Nobody could have imagined that by the end of the Festival of Speed weekend in 2011, a sixth-generation Celica GT-Four would have outpaced every supercar and recent Formula 1 machine running up the 1.16 mile driveway of Goodwood House to set a new record time of 48.07 seconds.
Admittedly, the Toyota was far from standard, having been extensively rebuilt and then driven by Jonny Milner. The former British Rally Champion had been tantalisingly close to the top in previous years, so pulled out all the stops to achieve the fastest time this year. His Celica had been extensively lightened and its 1,050kg kerb weight redistributed for optimum balance. It was then fitted with a Corolla WRC engine modified with a Rotrex supercharger instead of its original turbo setup and then given nitrous injection for an extra shot of adrenaline. The headline output was now an immense 800bhp, channeled to the ground via sticky, rallycross specification tyres.
Due to a small mistake, Milner narrowly missed taking part in the televised Top Ten shoot-out finale on Sunday afternoon, but his time remained unbeaten. The next best time was almost 0.5 seconds shy, which was achieved with a twin-chassis Lotus Formula 1 car. Nevertheless, the Toyota flag was waved during the shoot-out by Adrian Smith of specialist tuner Fensport, who campaigned his seventh-generation Celica ‘GT4-X’ sprint car to an impressive 50.03 second time.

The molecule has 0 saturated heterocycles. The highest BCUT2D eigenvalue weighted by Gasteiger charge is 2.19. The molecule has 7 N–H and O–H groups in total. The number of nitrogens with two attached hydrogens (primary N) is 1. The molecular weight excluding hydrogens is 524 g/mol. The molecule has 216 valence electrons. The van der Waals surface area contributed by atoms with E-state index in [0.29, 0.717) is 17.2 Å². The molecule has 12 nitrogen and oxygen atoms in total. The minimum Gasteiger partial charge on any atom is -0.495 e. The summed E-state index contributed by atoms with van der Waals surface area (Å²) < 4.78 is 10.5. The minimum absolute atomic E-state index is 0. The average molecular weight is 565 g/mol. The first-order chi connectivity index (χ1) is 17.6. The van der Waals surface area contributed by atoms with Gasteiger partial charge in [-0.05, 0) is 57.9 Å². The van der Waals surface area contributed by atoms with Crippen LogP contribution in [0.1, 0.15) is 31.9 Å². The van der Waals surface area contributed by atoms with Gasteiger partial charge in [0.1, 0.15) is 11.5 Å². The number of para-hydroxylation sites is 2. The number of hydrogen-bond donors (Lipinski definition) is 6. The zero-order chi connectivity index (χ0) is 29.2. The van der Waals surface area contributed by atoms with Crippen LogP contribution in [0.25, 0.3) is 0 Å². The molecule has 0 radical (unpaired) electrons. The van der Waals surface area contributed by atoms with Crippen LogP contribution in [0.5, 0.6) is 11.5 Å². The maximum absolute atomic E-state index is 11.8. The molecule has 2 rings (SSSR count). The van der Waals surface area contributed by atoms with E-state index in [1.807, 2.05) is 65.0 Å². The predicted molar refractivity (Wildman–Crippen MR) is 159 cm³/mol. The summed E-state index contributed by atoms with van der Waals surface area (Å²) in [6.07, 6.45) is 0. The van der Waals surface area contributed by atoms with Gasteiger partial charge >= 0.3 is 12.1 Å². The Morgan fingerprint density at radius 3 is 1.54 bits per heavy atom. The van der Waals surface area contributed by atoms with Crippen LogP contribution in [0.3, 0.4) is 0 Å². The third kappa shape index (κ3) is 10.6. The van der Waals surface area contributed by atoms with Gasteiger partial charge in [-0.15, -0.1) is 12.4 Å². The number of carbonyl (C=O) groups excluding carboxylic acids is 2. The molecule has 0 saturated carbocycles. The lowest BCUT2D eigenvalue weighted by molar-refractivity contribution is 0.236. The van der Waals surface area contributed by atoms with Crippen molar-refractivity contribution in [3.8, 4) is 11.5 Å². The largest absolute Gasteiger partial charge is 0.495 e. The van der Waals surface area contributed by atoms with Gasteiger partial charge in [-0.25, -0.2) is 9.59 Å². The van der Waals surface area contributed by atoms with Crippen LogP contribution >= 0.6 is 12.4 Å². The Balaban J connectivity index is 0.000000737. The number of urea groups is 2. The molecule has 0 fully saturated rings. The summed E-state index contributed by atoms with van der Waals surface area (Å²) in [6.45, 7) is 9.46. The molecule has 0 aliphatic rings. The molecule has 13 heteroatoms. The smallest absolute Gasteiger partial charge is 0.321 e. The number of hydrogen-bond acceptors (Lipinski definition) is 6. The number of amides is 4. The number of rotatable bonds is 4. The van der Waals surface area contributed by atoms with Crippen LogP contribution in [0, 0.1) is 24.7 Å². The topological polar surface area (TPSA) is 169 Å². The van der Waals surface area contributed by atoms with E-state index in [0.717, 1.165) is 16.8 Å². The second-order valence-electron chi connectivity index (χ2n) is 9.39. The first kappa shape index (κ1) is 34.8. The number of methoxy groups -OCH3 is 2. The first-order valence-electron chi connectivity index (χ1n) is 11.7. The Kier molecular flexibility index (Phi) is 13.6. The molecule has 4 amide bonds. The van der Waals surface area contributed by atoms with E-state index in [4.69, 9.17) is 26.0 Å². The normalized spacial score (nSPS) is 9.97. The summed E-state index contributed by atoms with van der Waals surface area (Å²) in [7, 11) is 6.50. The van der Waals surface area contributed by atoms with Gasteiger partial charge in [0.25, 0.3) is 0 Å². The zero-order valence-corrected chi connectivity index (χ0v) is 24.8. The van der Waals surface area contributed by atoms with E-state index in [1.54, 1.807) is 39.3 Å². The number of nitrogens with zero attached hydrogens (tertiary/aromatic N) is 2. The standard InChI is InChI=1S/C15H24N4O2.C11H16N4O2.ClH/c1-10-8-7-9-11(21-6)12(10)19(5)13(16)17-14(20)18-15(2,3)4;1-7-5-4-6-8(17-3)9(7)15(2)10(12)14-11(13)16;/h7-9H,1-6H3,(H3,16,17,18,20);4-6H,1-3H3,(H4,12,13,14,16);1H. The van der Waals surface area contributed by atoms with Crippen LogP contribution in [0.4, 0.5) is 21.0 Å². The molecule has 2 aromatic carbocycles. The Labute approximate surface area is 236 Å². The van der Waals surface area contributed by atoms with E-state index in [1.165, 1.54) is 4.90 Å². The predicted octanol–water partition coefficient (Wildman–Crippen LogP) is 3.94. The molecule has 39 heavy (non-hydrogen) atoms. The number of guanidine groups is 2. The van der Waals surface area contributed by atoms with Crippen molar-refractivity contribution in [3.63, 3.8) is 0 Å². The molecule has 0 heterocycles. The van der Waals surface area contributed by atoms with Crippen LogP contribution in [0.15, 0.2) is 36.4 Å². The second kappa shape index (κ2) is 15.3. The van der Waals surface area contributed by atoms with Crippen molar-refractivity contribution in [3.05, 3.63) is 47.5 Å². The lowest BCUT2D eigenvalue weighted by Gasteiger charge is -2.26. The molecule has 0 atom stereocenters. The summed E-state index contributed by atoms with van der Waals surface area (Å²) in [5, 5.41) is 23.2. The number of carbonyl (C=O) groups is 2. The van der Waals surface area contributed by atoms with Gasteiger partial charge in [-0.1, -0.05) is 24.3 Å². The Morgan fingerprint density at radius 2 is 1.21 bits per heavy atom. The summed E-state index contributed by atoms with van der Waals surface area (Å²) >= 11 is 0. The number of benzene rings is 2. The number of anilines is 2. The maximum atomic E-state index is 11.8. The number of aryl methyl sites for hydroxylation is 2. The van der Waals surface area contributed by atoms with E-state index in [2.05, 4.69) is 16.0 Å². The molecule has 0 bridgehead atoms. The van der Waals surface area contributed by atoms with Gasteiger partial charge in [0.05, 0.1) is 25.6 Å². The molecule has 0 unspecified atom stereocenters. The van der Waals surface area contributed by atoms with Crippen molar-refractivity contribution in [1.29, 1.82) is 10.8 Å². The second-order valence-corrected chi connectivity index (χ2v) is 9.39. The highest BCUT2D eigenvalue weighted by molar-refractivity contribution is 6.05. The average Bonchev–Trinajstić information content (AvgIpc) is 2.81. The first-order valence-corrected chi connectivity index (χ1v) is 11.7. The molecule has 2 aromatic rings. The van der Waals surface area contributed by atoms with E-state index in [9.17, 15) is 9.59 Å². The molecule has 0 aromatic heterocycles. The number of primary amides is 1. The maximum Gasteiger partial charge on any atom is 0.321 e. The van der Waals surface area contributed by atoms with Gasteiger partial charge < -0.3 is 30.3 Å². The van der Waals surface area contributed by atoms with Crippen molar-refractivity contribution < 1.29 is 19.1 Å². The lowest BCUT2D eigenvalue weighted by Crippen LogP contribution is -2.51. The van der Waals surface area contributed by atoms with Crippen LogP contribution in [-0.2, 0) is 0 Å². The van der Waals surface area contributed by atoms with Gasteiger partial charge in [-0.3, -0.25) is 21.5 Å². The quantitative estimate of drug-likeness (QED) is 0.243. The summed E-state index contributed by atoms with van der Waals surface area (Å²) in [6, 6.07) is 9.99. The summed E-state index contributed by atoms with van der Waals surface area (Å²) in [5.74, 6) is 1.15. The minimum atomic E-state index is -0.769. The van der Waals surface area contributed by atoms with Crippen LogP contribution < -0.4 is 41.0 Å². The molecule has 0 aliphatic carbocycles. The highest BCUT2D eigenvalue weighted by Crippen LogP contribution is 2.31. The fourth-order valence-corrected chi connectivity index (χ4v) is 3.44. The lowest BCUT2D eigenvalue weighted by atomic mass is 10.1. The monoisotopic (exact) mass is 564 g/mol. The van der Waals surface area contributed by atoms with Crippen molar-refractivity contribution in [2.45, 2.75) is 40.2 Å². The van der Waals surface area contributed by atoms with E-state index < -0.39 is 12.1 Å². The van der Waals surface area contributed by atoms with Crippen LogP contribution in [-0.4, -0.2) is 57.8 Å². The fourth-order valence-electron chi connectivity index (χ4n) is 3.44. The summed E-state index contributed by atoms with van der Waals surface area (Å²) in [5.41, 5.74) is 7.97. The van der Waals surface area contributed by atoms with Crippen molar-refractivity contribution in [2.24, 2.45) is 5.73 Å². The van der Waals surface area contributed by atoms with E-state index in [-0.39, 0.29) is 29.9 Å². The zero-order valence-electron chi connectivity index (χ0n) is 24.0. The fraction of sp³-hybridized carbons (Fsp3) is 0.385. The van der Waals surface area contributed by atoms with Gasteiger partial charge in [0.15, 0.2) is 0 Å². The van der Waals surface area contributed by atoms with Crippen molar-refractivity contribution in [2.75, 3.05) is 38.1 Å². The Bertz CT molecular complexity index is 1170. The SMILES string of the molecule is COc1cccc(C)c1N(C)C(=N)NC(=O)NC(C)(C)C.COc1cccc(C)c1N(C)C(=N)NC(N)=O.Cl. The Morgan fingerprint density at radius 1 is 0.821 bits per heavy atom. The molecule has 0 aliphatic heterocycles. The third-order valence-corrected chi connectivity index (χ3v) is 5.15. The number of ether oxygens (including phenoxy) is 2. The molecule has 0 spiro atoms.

Hill climb excitement was not limited to Celica models, however. Lexus displayed its cutting-edge LFA supercar, running for the first time with the exclusive Nürburgring Package – a combination of detailed engine, suspension and bodywork adjustments. It was partnered by Gazoo Racing’s full-blooded competition LFA, direct from its participation in the Nürburgring 24 Hours endurance race.
Toyota’s latest racer, the 2011 Dynojet Racing Avensis BTCC car was driven up the hill by Frank Wrathall, while Belgian F1 grand prix winner Thierry Boutsen was reunited with the Toyota GT-One sports car he drove at Le Mans in 1999. Finally, in a rare public appearance, spectators were given the rare opportunity to see one of just two surviving MR2-based Toyota Group S prototypes in action.
Goodwood’s Forest Rally Stage featured the multiple Dakar-winning Land Cruiser V8, plus Toyota rally stars from the Seventies to the Nineties. Meanwhile in the quieter surroundings of the pavilion, showgoers were able to see the full hybrid Yaris HSD concept ahead of the production car’s launch in 2012. The Yaris was displayed alongside cut-away and chassis exhibits of the Auris Hybrid and the Prius-based Plug-in Hybrid Electric Vehicle.